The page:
Hurricane Maria made landfall in the Dominican Republic Thursday, and is now headed toward Turks and Caicos Islands and the Bahamas, according to the latest updated from the National Hurricane Center.
While the storm made landfall in the Dominican Republic as a Category 3 storm and did cause “some trees to fall,” it did not cause any damage to hotels in the north of the island and left electricity and water services in tact according to vice minister of tourism Julio Almonte. The island’s Gregorio Luperón Airport was also left unaffected.
Rain is expected to continue over the next two days in the Dominican Republic, which could bring the total rainfall up to 20 inches.
Government officials said it had evacuated more than 4,000 tourists from the capital of Santo Domingo.
Now the storm continues its movement north in the Caribbean. On Friday morning, Maria was 35 miles east-northeast of Grand Turk Island. While it’s not forecasted to make landfall—the National Hurricane Center said that "Maria's eye will gradually move near or just east of" the islands—the storm will be close enough (about 50 miles) to the small archipelago to dump 20 inches of rain. This could lead to flash flooding and mudslides in the mountains in Hispaniola, the agency said.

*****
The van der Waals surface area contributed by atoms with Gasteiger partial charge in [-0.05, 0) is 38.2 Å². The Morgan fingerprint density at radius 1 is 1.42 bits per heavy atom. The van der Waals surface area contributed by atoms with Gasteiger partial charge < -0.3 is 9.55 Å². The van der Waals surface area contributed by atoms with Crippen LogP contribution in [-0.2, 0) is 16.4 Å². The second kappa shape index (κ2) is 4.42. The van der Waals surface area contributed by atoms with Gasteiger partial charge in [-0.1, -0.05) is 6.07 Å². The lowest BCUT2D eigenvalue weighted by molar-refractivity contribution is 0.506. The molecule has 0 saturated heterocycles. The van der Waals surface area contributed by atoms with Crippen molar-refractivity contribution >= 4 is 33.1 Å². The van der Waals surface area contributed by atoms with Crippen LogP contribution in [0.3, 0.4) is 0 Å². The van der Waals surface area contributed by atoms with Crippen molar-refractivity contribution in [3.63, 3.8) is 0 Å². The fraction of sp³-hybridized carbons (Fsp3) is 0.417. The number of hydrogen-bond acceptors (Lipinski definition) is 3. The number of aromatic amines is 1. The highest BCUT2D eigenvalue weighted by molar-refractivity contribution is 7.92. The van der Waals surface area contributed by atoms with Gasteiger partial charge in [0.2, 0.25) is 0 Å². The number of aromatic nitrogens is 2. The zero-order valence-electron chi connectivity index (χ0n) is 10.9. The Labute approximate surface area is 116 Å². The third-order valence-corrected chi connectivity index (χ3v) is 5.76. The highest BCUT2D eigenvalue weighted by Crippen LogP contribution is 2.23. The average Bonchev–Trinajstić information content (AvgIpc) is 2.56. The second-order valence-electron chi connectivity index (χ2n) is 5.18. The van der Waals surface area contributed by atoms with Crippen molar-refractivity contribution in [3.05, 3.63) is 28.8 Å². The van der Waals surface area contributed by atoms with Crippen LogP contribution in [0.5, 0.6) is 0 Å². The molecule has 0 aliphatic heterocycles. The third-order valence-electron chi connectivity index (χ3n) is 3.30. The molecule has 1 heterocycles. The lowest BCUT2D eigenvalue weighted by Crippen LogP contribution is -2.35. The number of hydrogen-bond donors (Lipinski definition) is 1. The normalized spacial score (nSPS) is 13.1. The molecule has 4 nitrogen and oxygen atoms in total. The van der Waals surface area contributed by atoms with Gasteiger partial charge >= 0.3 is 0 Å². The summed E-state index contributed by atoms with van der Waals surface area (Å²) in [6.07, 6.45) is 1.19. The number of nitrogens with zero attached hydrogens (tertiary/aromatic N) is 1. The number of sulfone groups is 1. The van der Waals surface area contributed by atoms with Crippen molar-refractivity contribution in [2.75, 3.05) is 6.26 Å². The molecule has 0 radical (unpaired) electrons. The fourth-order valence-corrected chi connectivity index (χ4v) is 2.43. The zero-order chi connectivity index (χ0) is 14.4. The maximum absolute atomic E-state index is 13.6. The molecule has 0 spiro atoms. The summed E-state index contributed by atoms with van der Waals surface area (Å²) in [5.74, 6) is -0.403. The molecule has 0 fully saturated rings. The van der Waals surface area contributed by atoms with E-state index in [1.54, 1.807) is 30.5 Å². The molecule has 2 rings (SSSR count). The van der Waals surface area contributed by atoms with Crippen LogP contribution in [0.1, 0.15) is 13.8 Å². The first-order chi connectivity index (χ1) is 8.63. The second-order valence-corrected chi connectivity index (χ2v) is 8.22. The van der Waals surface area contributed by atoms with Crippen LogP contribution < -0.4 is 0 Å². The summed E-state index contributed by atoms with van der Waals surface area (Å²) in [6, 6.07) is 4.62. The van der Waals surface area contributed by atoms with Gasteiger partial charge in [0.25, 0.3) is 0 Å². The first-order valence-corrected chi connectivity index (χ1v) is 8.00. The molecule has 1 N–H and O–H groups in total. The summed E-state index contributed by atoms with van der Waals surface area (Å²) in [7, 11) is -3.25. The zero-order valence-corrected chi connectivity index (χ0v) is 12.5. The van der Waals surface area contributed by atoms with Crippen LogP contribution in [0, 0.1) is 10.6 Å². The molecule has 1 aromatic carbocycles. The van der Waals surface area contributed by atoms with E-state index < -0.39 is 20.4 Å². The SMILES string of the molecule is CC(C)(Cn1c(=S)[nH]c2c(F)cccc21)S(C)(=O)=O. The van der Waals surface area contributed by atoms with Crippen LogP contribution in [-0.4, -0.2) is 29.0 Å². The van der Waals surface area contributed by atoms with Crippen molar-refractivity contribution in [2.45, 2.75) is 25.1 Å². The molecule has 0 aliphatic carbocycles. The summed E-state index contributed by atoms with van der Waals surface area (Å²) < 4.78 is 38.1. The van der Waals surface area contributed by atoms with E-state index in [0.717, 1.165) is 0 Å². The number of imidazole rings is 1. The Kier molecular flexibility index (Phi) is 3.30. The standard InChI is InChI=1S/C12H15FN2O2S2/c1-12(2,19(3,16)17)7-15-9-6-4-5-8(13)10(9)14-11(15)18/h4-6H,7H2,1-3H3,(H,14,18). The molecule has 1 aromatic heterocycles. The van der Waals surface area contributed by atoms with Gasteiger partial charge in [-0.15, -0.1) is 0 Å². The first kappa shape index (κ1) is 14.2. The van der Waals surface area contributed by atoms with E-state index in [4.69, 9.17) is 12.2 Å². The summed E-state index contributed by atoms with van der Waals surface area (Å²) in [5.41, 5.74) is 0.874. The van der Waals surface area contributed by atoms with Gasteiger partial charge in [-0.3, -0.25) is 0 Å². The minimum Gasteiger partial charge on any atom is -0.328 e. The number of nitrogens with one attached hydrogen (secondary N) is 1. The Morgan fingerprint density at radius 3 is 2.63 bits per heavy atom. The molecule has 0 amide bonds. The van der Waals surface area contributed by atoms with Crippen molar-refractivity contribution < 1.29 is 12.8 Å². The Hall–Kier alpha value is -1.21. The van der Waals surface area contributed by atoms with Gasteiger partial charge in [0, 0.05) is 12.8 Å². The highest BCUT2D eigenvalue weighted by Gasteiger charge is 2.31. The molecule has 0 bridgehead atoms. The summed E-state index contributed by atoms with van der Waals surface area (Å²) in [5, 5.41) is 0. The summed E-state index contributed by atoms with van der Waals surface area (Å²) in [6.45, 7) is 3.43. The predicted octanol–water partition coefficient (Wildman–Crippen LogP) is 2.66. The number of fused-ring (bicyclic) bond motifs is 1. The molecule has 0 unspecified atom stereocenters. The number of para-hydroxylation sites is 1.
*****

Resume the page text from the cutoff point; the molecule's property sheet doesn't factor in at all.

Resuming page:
It is also expected to bring storm surges of up to 12 feet to the southeastern Bahamas as well as the Turks and Caicos Islands.
Other Caribbean islands assess damage
The storm completely knocked out Puerto Rico’s power grid, leaving the country’s 3.5 million residents without electricity, and more than 95 percent of wireless cell sites are down. Reports suggest that the island could be without power for months.
Infrastructure was left severely damaged as well. In Old San Juan, fort and buildings from the Spanish colonial era were destroyed.
San Juan Mayor Carmen Yulín Cruz told MSNBC that the devastation in the capital city was unlike any she had ever seen. "The San Juan that we knew yesterday is no longer there. We're looking at four to six months without electricity."
The Luis Muñoz Marín International Airport began receiving very limited commercial flights Friday.
The storm also devastated the small island of Dominica, downing trees and tearing roofs off homes.